Generation Z likes to break down barriers. Unlike other generations, there are almost no subcultures among Gen Z-ers. Uniqueness is no longer achievable by joining certain groups – but by fluidity in one’s identity. They are open and diverse. They feel they do not have one clearly defined role in life.
In design, everything is a matter of consistency and control. Generation Z changes the linear way of thinking. Brands will have to become flexible, visual identities modular, and elements changeable. The brand refresh that will follow Gen Z trends will be unsustainable – we will have to switch to a Circular design.
What’s catching their eye
As creatives, we need to understand our audience. But as we get older, it can be trickier to get inside the heads of younger generations – this makes it very challenging to design for Gen Z in 2023. We’ll be seeing a number of graphic design trends with an underlying Gen Z influence in 2023, like 90s nostalgia, neon cartoon stickers, or Neubrutalism.
Before, nostalgia was considered as the decade before last. For example, today’s always-on, everything-at-reach digital culture has propelled nostalgia into overdrive. Modern nostalgia refers to a new way of considering and handling graphic design trends. We’re more likely to see creatives pulling several strands of the past together into one image, and these synergies work brilliantly to capture the short attention spans of Generation Z.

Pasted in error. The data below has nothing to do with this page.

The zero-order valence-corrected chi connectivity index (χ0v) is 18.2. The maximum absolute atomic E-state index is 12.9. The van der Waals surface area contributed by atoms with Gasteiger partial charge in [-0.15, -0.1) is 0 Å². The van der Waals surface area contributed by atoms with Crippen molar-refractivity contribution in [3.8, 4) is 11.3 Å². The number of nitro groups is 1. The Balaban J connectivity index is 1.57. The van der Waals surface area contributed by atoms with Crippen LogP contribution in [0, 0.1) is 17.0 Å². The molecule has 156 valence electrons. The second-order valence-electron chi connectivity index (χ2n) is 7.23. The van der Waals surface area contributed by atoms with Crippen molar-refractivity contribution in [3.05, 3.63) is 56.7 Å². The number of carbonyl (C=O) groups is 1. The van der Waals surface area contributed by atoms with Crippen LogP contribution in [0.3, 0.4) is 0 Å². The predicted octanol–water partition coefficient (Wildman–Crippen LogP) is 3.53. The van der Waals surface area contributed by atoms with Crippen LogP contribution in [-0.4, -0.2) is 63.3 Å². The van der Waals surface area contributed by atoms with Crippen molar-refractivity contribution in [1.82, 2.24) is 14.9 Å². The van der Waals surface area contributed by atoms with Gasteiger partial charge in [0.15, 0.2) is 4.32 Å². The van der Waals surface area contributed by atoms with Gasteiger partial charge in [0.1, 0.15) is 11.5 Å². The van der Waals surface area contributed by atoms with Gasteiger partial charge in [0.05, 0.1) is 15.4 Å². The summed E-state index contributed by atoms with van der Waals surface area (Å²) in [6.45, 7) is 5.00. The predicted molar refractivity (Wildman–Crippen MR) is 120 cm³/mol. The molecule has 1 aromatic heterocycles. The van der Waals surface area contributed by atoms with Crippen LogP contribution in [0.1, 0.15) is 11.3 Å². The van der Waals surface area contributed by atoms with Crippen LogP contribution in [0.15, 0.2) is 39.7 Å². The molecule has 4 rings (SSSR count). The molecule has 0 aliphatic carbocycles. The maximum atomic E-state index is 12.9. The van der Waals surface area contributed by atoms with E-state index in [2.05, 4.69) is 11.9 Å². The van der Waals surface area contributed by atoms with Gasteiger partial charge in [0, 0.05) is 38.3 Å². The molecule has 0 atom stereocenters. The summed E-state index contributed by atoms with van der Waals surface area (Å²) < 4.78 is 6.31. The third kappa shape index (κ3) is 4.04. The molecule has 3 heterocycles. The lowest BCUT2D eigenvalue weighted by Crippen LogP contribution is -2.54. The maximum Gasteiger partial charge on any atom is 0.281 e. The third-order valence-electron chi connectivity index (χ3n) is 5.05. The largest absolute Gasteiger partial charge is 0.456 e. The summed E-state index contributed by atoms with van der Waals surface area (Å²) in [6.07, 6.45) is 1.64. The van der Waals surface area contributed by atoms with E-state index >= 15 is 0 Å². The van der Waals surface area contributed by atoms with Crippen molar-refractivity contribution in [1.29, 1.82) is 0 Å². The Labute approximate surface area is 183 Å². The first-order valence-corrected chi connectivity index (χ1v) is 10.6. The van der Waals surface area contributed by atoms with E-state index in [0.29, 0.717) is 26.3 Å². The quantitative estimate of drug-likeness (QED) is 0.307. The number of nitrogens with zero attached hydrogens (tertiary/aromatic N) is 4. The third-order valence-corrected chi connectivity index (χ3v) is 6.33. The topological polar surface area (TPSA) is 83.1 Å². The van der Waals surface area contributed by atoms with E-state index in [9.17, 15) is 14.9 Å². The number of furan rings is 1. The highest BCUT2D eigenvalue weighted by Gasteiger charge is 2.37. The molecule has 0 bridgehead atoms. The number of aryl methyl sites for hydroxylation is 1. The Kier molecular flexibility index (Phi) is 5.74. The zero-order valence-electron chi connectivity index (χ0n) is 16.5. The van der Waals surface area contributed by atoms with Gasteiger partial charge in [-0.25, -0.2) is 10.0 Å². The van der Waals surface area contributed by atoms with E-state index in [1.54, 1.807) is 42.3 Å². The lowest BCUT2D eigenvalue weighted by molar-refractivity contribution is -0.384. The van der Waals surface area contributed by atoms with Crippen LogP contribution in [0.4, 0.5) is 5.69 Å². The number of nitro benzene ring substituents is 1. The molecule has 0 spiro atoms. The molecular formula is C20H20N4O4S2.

Gen Z-ers receive almost all information through digital media. No wonder there is a craving for tactile, analogous among that generation. Creatives among that generation mimic the feel of analog media with the help of digital tools. Digital images are “wrapped” in plastic foil, putting the effect of grain film, analog photography, and crumpled and torn paper. All this indicates a longing for the tangible and the real.
Color, in general, is key to connecting with Gen Z, with the younger generation responding strongly to bright, vibrant, and in-your-face hues. However, experts have identified a particular color trend you have probably noticed. Hot yellows and oranges, vibrant purples, bright reds, and teal blues – these, too, tell a playful story, one that brings us back to our childhoods, encouraging play and the joyfulness of creative expression. Graphic designers and UI designers try to include 2023 design trends in their brand identity to be more acceptable to the younger audience.
Typography is another great way that designers can connect with Gen Z. This younger generation has no hangups about material that gets playful with type. Indeed, it’s often the case that the bigger and bolder, the better.